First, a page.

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9/16/2015
11:00 AM
Jason Polancich
Jason Polancich
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'No-Tell' Motel: Where Hospitality Meets Cybercrime On The Dark Web

In the month of July alone, hundreds of hospitality-related goods and services were offered for sale on the Dark Web including big names like Wyndham, Marriott, Hilton and Starwood.

Plagued by pervasive cyber defense immaturity and a baffling lack of urgency around prioritizing cyber and data security concerns, the hospitality sector -- Orbitz, Expedia, Trivago, Kayak, Hotwire, Hotels.com, Groupon -- among others across both big and small chains, is low-hanging fruit for traditional cybercrimes.

Add to this the threats coming from the near total blind spot, the Dark Web, and you’ve got a recipe for real problems that hit home with hospitality’s most essential element: paying customers.

While this all may sound a little unbelievable to consumers, it’s de rigeur in the Internet’s black market, The Dark Web, traditionally thought of as a busy place for illegal drugs, ill-gotten prescription pharmaceuticals, pornography, and politically subversive activities -- the haven of hacktivists and criminals, drug addicts, and sexual deviants.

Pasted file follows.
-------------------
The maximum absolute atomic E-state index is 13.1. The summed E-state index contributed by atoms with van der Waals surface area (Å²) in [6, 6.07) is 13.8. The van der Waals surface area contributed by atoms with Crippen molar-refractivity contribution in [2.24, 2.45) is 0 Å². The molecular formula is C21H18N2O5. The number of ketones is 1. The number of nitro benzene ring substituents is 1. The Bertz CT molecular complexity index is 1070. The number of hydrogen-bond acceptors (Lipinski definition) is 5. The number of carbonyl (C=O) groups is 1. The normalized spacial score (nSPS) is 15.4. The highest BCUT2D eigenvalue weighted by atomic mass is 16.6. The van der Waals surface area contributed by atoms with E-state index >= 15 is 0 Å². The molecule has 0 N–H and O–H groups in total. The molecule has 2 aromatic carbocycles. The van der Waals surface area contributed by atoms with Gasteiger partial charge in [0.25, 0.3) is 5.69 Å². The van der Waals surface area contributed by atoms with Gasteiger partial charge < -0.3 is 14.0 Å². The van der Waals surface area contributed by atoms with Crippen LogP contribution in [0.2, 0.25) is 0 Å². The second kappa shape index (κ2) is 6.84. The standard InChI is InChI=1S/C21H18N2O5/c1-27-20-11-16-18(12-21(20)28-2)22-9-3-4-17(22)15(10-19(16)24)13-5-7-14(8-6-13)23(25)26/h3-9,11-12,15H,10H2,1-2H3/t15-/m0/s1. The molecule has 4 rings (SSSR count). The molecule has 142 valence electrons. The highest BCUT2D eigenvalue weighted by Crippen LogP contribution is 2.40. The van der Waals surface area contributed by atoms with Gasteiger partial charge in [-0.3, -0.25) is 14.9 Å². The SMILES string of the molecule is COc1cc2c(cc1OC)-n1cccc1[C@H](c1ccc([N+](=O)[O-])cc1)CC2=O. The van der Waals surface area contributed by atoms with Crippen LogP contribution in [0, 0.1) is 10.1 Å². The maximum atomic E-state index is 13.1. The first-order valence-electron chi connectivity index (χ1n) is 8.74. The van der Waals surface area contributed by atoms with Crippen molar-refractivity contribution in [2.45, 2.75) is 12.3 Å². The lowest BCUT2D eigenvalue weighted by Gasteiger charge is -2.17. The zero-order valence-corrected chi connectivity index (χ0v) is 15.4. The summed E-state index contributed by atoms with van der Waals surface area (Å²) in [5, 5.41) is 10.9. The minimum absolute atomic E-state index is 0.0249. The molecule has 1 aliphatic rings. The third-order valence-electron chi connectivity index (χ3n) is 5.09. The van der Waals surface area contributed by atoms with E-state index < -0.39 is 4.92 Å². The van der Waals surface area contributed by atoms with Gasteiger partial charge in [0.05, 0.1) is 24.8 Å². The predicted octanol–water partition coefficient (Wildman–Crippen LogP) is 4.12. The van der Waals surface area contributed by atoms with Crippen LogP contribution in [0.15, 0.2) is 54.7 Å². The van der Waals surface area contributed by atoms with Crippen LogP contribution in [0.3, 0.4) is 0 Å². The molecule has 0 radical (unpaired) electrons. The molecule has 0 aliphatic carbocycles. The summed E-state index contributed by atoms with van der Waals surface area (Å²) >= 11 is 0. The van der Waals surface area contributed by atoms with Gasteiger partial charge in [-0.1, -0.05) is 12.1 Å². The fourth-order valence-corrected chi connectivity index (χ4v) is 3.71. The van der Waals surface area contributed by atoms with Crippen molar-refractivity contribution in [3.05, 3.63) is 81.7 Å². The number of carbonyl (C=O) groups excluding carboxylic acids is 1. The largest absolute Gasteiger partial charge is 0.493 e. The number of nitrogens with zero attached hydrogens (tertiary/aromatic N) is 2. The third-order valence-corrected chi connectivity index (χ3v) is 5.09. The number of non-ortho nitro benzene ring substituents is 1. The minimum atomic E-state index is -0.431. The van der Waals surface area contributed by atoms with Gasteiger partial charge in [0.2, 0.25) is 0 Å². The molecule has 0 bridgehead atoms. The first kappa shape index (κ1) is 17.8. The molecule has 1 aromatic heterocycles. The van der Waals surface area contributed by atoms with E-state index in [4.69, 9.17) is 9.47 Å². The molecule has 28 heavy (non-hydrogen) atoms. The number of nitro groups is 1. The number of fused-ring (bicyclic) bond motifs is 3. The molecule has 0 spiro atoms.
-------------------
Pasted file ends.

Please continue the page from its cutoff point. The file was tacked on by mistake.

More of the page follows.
For those like myself who study the Dark Web and collect its data, it’s a lot more than this - and it’s evolving quickly. 

In any given week on the Dark Web, you can find all manner of things offered for sale or trade that affect a hospitality company’s cyber strategy, their tactical defenses and much more. More importantly, the things regularly offered for sale have real impact on the bottom line: financials, reputation, customer loyalty, and brand -- things that can lead to millions in real dollars being lost or stolen, erosion of customer confidence, litigation costs, and theft of intellectual property or trade secrets.

How serious are the effects? In August, the Federal Trade Commission won a monumental legal victory over Wyndham Worldwide Corporation, one of the biggest players in hospitality. The upshot of the case means that companies can now be held responsible for poor security practices that lead to a data breach.

Here are a few samples of hospitality-related items that can be found on the Dark Web on any given day:

  • Sensitive customer data and corporate documents
  • Access points inside networks, web, and mobile applications
  • Hijacked loyalty program accounts from unsuspecting customers
  • Fraudulent membership points/balances/voucher codes
  • Hotel network/Wi-fi exploits
  • Software vulnerabilities for common hotel point-of-sale systems
  • Phishing campaigns aimed at major chain customer bases
  • Fraudulent websites designed to lure hotel customers
  • Crimeware instruction in “how to” do fraud
  • All of the above for hire/as-a-service

In the month of July alone, there were hundreds of hospitality-related goods and services for sale. Big names like Wyndham, Marriott, Hilton, Starwood as well as smaller regional, budget, and boutique properties.

Why hospitality is such a big target

To cybercriminals, hotels, motels, casinos, resorts, and their ancillary support businesses are like an eternal spring. There are hundreds of millions of customers staying and paying at any given moment. Hospitality is also one of the largest adopters of technology in the business world. Web and mobile apps abound as does the data they trade in. That means networks and accounts and data are everywhere, from Wifi to point-of-sale.